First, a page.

Publications of the German Historical Institute: From Nurturing the Nation to Purifying the Volk: Weimar and Nazi Family Policy, 1918-1945 (Hardback)
  • Publications of the German Historical Institute: From Nurturing the Nation to Purifying the Volk: Weimar and Nazi Family Policy, 1918-1945 (Hardback)
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Publications of the German Historical Institute: From Nurturing the Nation to Purifying the Volk: Weimar and Nazi Family Policy, 1918-1945 (Hardback)

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£52.00
Hardback 326 Pages / Published: 08/01/2007
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Fearing that the future of the nation was at stake following the First World War, German policymakers vastly expanded social welfare programs to shore up women and families. Just over a decade later, the Nazis seized control of the state and created a radically different, racially driven gender and family policy. This book explores Weimar and Nazi policy to highlight the fundamental, far-reaching change wrought by the Nazis and the disparity between national family policy design and its implementation at the local level. Relying on a broad range of sources - including court records, sterilization files, church accounts, and women's oral histories - it demonstrates how local officials balanced the benefits of marriage, divorce, and adoption against budgetary concerns, church influence, and their own personal beliefs. Throughout both eras individual Germans collaborated with, rebelled against, and evaded state mandates, in the process fundamentally altering the impact of national policy.

Publisher: Cambridge University Press
ISBN: 9780521861847
Number of pages: 326
Weight: 576 g
Dimensions: 235 x 163 x 26 mm


MEDIA REVIEWS
'It is one of very few books which explore aspects of social policy in both the Weimar and Nazi periods and the author is, therefore, able to contribute to wider historiographical debates about continuities in German history as well as the nature of the Nazi state and women's agency within it.' European History Quarterly
"Since the 1980s the history of the Third Reich has been entirely rewritten as the history of the Holocaust and the racial state. Less widely appreciated is the equally far-reaching impact of women's history. First during a time of recurring crisis, political polarization, and unbounded hopes, and then under a regime of unparalleled coerciveness and ideological ambition, biopolitical questions involving family, reproduction, and the placement of women in the imagined moral-political order moved to the centerground of politics in early twentieth-century Germany. In a salutary reminder of the radicalism of the right-wing assault on Weimar welfarism, Michelle Mouton delivers an excellent guide to the Nazi counter-ideal of a racially driven familial state." -Geoff Eley, University of Michigan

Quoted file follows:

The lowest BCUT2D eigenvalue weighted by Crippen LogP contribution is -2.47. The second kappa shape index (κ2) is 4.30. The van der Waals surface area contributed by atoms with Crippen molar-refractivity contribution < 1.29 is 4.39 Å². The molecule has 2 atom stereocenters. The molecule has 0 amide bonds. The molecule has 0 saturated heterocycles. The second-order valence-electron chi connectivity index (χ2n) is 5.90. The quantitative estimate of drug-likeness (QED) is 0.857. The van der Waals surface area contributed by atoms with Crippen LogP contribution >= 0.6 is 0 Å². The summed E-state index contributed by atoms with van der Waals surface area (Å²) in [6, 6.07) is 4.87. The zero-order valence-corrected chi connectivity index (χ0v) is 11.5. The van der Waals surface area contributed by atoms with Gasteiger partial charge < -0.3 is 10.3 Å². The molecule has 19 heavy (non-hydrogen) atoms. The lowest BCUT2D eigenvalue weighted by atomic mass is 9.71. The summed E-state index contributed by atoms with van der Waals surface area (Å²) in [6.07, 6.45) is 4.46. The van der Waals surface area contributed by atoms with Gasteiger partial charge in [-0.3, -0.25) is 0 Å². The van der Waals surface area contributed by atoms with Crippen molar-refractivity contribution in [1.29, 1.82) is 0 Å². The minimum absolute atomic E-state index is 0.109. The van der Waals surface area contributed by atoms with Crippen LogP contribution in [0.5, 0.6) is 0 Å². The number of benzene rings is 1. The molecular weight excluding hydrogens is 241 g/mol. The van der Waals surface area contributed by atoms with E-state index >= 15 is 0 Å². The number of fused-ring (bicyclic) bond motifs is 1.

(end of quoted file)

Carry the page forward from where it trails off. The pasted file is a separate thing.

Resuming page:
"[Mouton's] portrait of the interplay between state directives and their actual implementation offers a compelling reminder of the limits of social engineering, making it required reading for anyone interested in the operations of daily life under various modern regimes." -Julia Sneeringer, Journal of Interdisciplinary History
"...Mouton's book might best be described as extended exercise in qualification....The strength of the book lies in its relentless pursuit of the twists and turns of the Nazi policy-making process as the primary goal of the racial re-construction of German society ran up against the limits of state administrative and fiscal capacity and came into conflict with other priorities, as local judges, physicians, officials and social workers were faced with the practical problem of translating national policies into effective programs that affected real people..." --Larry Frohman, State University of New York, Stony Brook, German Quarterly Book Reviews
"This extremely well-written, engaging, and fascinating study brings a critical eye for valuable details about family life in the everyday as it intersected with German state officials' long-standing interest in family affairs." -Jean Quataert, H-German
"Michelle Mouton's study of Weimar and Nazi policy is a welcome addition to the literatures on women, the welfare state, the family, and resistance and collaboration. Marshaling a wide range of sources that includes oral interviews with forty-eight women, Mouton explores the formation and implementation of family policy in both German regimes at the national, state, and local levels." -Sace Elder, H-Childhood
"...a valuable addition to the history of modern Germany, public health, and population policy. It is an excellent demonstration of the fact that national politics and the meanings of citizenship cannot be properly understood apart from gender and family issues." -Lora Knight, H-Nationalism
"It is refreshing to read a book about Weimar and Nazi Germany that challenges stereotypes without making extravagant claims." -Jill Stephenson, Journal of Modern History

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